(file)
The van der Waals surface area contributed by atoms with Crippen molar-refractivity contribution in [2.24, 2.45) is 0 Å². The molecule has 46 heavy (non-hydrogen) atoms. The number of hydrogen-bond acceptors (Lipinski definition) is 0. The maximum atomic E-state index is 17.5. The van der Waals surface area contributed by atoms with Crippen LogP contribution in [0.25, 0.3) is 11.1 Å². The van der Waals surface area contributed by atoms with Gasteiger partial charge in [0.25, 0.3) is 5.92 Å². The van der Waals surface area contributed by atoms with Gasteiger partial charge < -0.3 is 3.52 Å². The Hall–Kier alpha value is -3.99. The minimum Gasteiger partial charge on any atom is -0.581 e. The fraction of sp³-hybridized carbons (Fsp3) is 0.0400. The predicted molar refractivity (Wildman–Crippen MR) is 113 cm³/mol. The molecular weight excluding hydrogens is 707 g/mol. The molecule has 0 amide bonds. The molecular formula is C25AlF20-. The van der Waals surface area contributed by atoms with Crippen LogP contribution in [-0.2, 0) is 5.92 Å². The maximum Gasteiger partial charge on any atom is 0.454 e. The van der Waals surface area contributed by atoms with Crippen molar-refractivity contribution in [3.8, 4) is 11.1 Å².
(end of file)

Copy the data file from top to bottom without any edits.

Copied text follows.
The van der Waals surface area contributed by atoms with Crippen molar-refractivity contribution in [2.24, 2.45) is 0 Å². The molecule has 46 heavy (non-hydrogen) atoms. The number of hydrogen-bond acceptors (Lipinski definition) is 0. The maximum atomic E-state index is 17.5. The van der Waals surface area contributed by atoms with Crippen LogP contribution in [0.25, 0.3) is 11.1 Å². The van der Waals surface area contributed by atoms with Gasteiger partial charge in [0.25, 0.3) is 5.92 Å². The van der Waals surface area contributed by atoms with Gasteiger partial charge < -0.3 is 3.52 Å². The Hall–Kier alpha value is -3.99. The minimum Gasteiger partial charge on any atom is -0.581 e. The fraction of sp³-hybridized carbons (Fsp3) is 0.0400. The predicted molar refractivity (Wildman–Crippen MR) is 113 cm³/mol. The molecular weight excluding hydrogens is 707 g/mol. The molecule has 0 amide bonds. The molecular formula is C25AlF20-. The van der Waals surface area contributed by atoms with Crippen LogP contribution in [-0.2, 0) is 5.92 Å². The maximum Gasteiger partial charge on any atom is 0.454 e. The van der Waals surface area contributed by atoms with Crippen molar-refractivity contribution in [3.8, 4) is 11.1 Å².